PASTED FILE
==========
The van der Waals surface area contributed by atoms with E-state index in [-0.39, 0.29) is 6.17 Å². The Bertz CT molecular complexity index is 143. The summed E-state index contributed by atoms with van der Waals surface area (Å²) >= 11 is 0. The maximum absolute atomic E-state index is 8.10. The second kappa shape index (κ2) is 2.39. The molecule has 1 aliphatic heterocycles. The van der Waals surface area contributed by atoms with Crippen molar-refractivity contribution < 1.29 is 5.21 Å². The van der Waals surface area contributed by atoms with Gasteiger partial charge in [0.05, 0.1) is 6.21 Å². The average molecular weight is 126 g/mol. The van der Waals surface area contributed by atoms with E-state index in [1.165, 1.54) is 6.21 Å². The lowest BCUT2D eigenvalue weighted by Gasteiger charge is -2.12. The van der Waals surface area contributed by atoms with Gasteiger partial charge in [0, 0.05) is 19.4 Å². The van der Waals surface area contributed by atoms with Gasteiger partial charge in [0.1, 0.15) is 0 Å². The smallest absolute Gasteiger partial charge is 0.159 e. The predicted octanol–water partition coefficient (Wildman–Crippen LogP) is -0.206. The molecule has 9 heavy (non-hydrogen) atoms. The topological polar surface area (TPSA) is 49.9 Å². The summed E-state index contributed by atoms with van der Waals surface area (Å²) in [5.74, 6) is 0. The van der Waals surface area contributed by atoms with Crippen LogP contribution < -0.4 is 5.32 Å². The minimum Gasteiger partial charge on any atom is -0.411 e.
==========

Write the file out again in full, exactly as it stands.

The van der Waals surface area contributed by atoms with E-state index in [-0.39, 0.29) is 6.17 Å². The Bertz CT molecular complexity index is 143. The summed E-state index contributed by atoms with van der Waals surface area (Å²) >= 11 is 0. The maximum absolute atomic E-state index is 8.10. The second kappa shape index (κ2) is 2.39. The molecule has 1 aliphatic heterocycles. The van der Waals surface area contributed by atoms with Crippen molar-refractivity contribution < 1.29 is 5.21 Å². The van der Waals surface area contributed by atoms with Gasteiger partial charge in [0.05, 0.1) is 6.21 Å². The average molecular weight is 126 g/mol. The van der Waals surface area contributed by atoms with E-state index in [1.165, 1.54) is 6.21 Å². The lowest BCUT2D eigenvalue weighted by Gasteiger charge is -2.12. The van der Waals surface area contributed by atoms with Gasteiger partial charge in [0, 0.05) is 19.4 Å². The van der Waals surface area contributed by atoms with Gasteiger partial charge in [0.1, 0.15) is 0 Å². The smallest absolute Gasteiger partial charge is 0.159 e. The predicted octanol–water partition coefficient (Wildman–Crippen LogP) is -0.206. The molecule has 9 heavy (non-hydrogen) atoms. The topological polar surface area (TPSA) is 49.9 Å². The summed E-state index contributed by atoms with van der Waals surface area (Å²) in [5.74, 6) is 0. The van der Waals surface area contributed by atoms with Crippen LogP contribution < -0.4 is 5.32 Å². The minimum Gasteiger partial charge on any atom is -0.411 e.